The Q-sides is a grantee of Galería's ReGen Fund—a technical assistance, capacity building, and small grants program serving Latino, Indigenous and Native American Artists. In addition they received support from the San Francisco Arts Commission, the National Association of Latino Arts and Cultures’ Fund for the Arts Grant Program, and San Francisco’s Queer Cultural Center.
Recent Media Coverage of "The Q-Sides"
Statement in Response to the Derogatory Comments, Threats, and Vandalism
Maricón Collective and The Q-Sides
Wednesday, June 17, 2015 - Saturday, July 18, 2015
UPDATE June 30, 2015
Galería de la Raza strongly condemns last night’s act of terrorism to try to yet again silence Chican@/Latin@ LGBTQ visibility.
On Monday, June 29 at about 11pm, the Por Vida digital mural by Manuel Paul was set on fire. Thankfully no one was physically hurt; however, the emotional trauma our neighbors and local communities have suffered is unacceptable and we must find ways to heal. The level of anger and hate expressed by the perpetrator(s) has moved beyond the dislike of a piece of art and into endangering the lives of families who live in the building and could have displaced families that have lived in the building for more than 20 years.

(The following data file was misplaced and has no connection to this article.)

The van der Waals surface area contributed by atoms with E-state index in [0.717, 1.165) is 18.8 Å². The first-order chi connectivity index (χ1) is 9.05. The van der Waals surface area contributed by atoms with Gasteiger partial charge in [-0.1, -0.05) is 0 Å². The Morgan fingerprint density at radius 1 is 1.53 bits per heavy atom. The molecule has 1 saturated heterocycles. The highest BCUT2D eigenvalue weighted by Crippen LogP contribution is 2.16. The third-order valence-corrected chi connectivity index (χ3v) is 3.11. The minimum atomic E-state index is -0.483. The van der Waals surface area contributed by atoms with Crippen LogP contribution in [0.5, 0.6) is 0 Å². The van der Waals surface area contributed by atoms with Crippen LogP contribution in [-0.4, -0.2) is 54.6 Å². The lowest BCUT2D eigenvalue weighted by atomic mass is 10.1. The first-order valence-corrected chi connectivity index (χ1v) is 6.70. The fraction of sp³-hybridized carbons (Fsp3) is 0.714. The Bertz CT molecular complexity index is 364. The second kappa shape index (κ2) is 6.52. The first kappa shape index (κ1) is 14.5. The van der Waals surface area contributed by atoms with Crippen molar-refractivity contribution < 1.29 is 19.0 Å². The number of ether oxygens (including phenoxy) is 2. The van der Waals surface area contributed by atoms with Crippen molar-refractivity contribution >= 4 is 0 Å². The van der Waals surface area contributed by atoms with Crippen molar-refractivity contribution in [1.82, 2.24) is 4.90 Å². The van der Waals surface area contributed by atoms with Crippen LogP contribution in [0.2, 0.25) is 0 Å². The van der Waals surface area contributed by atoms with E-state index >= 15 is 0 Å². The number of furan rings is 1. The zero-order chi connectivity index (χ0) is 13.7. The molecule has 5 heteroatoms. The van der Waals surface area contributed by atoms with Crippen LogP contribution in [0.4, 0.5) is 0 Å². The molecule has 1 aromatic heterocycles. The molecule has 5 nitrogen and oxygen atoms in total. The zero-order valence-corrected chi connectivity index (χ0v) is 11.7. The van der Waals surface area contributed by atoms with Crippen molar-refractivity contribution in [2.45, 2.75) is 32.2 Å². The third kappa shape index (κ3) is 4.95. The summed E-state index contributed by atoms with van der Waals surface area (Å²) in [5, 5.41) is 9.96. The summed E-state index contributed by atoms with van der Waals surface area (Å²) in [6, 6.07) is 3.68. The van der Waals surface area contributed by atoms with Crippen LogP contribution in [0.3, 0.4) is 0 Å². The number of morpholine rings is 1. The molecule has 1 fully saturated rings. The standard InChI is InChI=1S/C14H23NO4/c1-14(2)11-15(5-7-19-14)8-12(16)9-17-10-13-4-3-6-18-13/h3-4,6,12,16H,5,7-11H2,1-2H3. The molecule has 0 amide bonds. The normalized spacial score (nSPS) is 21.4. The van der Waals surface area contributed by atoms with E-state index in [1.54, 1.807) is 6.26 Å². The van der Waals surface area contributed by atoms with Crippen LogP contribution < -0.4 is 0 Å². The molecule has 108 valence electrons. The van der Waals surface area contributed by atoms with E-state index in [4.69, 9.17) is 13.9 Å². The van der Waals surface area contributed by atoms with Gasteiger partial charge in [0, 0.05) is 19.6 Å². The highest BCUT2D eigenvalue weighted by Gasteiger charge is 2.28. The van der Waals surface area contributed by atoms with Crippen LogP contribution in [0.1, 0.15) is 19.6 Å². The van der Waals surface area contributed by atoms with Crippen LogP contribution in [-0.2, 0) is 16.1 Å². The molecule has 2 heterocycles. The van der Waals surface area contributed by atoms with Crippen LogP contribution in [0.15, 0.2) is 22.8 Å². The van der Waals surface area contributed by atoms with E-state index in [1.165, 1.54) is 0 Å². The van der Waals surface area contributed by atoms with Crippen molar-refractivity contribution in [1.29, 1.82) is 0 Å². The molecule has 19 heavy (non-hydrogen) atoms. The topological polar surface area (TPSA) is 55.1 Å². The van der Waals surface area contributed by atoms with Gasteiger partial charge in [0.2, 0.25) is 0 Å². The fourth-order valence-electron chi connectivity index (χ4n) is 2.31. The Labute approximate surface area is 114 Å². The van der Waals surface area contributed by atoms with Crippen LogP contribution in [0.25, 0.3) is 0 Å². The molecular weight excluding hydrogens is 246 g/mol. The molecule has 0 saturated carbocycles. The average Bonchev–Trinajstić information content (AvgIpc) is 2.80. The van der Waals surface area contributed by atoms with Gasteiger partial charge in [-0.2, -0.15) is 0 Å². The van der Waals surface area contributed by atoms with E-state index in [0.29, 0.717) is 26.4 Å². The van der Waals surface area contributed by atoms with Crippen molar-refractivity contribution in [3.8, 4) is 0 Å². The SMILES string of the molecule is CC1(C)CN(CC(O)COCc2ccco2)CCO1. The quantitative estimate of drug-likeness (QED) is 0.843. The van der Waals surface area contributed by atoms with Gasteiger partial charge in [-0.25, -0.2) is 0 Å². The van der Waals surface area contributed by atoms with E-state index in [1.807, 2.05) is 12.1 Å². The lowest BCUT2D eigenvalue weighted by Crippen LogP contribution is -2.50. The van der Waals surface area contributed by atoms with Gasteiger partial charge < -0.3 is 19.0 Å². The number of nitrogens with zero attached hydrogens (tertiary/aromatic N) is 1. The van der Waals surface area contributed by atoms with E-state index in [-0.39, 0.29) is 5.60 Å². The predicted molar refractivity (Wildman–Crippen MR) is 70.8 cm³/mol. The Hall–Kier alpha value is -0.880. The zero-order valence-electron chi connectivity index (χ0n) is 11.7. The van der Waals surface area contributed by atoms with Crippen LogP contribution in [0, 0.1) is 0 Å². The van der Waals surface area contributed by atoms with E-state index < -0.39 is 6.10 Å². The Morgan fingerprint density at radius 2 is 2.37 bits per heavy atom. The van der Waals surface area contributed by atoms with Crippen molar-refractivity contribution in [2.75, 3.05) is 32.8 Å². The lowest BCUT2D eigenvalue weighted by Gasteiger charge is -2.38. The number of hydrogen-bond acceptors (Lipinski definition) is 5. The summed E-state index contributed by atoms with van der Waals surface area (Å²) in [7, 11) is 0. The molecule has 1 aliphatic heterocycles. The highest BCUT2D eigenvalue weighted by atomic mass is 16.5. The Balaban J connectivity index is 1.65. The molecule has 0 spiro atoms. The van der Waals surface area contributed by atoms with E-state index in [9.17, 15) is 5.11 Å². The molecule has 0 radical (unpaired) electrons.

We have the perpetrator(s) for the last two incidents on video and this is an active investigation with SFPD and we will be cooperating with SFPD in their investigation.
In midst of all the hatred and violence we have experienced, we maintain a strong dedication to Galería de la Raza’s mission to help give voice to all relevant issues within the larger Chican@/Latin@ communities including LGBTQ Latin@’s.
We will be hosting a community conversation on Saturday, July 18th, details to come.
Please click the image for more information.
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UPDATE June 21, 2015: The defacement and re-defacement of the current digital mural by Manuel Paul of Maricón Collective has only proven the credibility of its purpose. Galeria de la Raza believes in the importance of continued dialogue about LGBTQ visibility, awareness, and acceptance in the Mission District and within the greater Latin@ communities. Galería does not condone actions of hate, violence and homophobia and is dedicated to continuing to promote understanding and tolerance through peaceful means. While ignorance and hate may have been expressed by the few, we thank the extraordinarily generous support we have received from the vast majority of the community. We are in the process of organizing a community forum to engage the larger community in the coming days but in the meantime we need to raise funds to fix the current mural.